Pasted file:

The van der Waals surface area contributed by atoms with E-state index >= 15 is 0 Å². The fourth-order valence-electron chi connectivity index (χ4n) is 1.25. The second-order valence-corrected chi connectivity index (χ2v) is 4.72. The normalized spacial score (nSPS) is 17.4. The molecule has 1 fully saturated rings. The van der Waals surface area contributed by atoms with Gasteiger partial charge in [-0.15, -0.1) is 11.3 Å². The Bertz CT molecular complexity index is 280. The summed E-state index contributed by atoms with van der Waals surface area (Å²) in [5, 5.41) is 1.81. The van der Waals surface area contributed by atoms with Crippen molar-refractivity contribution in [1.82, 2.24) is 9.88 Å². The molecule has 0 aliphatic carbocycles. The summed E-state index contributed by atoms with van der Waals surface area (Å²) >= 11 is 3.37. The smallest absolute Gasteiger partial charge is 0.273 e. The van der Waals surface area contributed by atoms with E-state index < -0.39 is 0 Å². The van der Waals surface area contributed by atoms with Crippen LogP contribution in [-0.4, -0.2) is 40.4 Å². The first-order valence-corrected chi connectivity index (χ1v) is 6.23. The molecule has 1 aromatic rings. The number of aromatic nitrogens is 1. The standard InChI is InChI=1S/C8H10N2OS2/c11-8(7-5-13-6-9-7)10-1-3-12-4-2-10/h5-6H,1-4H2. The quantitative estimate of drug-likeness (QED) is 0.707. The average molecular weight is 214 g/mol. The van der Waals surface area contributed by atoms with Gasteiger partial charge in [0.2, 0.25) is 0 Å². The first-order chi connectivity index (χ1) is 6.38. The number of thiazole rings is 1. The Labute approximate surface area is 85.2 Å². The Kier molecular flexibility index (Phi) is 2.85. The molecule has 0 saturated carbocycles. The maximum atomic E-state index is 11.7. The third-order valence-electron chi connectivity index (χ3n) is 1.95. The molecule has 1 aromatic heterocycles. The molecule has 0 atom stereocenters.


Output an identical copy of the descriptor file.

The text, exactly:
The van der Waals surface area contributed by atoms with E-state index >= 15 is 0 Å². The fourth-order valence-electron chi connectivity index (χ4n) is 1.25. The second-order valence-corrected chi connectivity index (χ2v) is 4.72. The normalized spacial score (nSPS) is 17.4. The molecule has 1 fully saturated rings. The van der Waals surface area contributed by atoms with Gasteiger partial charge in [-0.15, -0.1) is 11.3 Å². The Bertz CT molecular complexity index is 280. The summed E-state index contributed by atoms with van der Waals surface area (Å²) in [5, 5.41) is 1.81. The van der Waals surface area contributed by atoms with Crippen molar-refractivity contribution in [1.82, 2.24) is 9.88 Å². The molecule has 0 aliphatic carbocycles. The summed E-state index contributed by atoms with van der Waals surface area (Å²) >= 11 is 3.37. The smallest absolute Gasteiger partial charge is 0.273 e. The van der Waals surface area contributed by atoms with E-state index < -0.39 is 0 Å². The van der Waals surface area contributed by atoms with Crippen LogP contribution in [-0.4, -0.2) is 40.4 Å². The first-order valence-corrected chi connectivity index (χ1v) is 6.23. The molecule has 1 aromatic rings. The number of aromatic nitrogens is 1. The standard InChI is InChI=1S/C8H10N2OS2/c11-8(7-5-13-6-9-7)10-1-3-12-4-2-10/h5-6H,1-4H2. The quantitative estimate of drug-likeness (QED) is 0.707. The average molecular weight is 214 g/mol. The van der Waals surface area contributed by atoms with Gasteiger partial charge in [0.2, 0.25) is 0 Å². The first-order chi connectivity index (χ1) is 6.38. The number of thiazole rings is 1. The Labute approximate surface area is 85.2 Å². The Kier molecular flexibility index (Phi) is 2.85. The molecule has 0 saturated carbocycles. The maximum atomic E-state index is 11.7. The third-order valence-electron chi connectivity index (χ3n) is 1.95. The molecule has 1 aromatic heterocycles. The molecule has 0 atom stereocenters.